Rare 1972 Penny Sells for $1.15M (PHOTO)

A penny dating back to 1792 has just sold for $1.15 million at an auction in Chicago. It is believed to be one of the oldest coins and is certainly one of the most rare.

The penny is made of copper surrounding a small bit of silver, which was added to make the coin heavier, Todd Imhof, executive vice president of Heritage Auctions told the Associated Press. Heritage Auctions was responsible for the sale of the coin.

What makes this coin so unique? One side features Lady Liberty surrounded by the phrase "Liberty Parent of Science & Industry," while the other side reads "United States of America - One Cent."

"Some 1792-dated cents have a silver plug as a proposed way to overcome a flaw in the Mint Act of 1972," Imhof told the AP. "That congressional law would have made pennies of the era too large and heavy for practical use, so the mint's chief coiner suggested making a smaller sized coin using a tiny silver plug with three-fourths of a cent worth of silver and a quarter-cent's worth copper surrounding it."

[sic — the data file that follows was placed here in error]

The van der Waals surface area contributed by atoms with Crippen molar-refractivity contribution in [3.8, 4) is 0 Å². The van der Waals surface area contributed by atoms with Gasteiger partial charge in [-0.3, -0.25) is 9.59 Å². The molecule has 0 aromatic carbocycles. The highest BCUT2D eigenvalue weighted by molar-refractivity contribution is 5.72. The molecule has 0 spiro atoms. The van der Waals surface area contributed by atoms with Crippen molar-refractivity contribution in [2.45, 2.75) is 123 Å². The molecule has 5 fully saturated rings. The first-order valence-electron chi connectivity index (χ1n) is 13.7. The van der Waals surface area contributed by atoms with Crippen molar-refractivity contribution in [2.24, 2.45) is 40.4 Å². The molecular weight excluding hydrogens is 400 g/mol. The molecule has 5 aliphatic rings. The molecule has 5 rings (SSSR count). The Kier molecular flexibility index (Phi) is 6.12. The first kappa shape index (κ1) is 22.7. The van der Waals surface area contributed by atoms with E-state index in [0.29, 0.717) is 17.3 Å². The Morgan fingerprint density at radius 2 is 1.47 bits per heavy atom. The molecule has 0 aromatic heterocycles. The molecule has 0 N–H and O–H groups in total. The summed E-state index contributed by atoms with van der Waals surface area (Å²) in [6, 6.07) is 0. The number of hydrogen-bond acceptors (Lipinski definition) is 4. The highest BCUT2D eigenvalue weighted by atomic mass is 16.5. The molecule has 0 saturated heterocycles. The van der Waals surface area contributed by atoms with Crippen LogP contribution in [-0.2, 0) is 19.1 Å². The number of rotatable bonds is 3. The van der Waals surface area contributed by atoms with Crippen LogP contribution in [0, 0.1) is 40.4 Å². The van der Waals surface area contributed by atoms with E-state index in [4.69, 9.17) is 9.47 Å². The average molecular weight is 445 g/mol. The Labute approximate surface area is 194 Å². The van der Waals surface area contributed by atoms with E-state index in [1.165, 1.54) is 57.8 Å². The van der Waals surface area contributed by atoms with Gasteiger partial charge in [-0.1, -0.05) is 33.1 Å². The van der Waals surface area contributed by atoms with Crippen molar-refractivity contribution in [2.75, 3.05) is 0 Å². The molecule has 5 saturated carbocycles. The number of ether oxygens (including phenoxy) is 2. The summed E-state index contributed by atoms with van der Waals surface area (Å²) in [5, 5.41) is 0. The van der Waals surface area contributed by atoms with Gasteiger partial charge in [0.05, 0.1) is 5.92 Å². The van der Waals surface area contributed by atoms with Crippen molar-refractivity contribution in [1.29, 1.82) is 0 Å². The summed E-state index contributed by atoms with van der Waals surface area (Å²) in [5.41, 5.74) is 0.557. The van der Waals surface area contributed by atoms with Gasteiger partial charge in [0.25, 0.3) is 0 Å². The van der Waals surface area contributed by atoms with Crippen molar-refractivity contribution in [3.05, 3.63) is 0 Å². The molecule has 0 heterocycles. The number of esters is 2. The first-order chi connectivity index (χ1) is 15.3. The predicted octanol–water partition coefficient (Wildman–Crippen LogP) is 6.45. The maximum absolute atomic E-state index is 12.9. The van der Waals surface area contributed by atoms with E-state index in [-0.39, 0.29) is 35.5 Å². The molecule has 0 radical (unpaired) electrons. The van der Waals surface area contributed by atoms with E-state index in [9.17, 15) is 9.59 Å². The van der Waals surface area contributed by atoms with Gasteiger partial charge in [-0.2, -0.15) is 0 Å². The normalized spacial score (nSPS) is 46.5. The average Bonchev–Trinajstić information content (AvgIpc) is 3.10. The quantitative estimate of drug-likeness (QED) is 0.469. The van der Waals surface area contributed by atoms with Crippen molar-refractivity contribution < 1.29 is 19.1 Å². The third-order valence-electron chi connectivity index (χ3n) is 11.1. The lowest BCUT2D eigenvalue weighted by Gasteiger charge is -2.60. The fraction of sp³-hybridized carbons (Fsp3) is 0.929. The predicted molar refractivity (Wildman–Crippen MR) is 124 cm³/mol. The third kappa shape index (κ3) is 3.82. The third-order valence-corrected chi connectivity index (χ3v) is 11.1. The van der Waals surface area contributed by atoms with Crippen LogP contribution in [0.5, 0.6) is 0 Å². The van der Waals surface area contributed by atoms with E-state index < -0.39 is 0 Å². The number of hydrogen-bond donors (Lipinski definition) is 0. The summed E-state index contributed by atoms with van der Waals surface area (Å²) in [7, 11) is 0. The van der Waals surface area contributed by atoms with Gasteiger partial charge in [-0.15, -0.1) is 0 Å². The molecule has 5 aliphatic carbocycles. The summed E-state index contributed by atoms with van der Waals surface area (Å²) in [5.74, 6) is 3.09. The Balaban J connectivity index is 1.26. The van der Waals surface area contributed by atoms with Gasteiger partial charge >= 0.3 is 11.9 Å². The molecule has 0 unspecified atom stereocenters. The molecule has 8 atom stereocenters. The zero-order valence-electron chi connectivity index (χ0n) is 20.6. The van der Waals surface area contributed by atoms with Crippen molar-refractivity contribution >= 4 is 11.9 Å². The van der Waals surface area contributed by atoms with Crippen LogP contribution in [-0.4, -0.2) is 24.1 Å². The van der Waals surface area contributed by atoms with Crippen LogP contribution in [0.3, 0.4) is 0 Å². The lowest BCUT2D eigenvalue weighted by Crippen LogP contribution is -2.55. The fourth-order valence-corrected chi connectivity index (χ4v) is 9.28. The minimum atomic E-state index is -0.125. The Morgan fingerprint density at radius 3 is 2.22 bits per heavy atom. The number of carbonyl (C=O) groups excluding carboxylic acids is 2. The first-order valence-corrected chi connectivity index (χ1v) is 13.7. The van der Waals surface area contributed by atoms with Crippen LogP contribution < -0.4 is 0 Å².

"After 200 years, we can only account for 14 of these," Imhof reported. He also stated that this particular penny was never in circulation, making it all the more rare. Congress decided to pull the silver plug from the coin, making it all copper, and those coins were not put in circulation until 1973.

The particular coin bought for $1.15 million had previously brought in $105,000 at an auction in 1974. Just last month a penny from 1973 brought in $1.38 million, which is "the most a United States copper coin has ever sold for at auction," the AP reported.

Both coins are known as "Chain Cent" by collectors, a reference to the linking rings around the coin.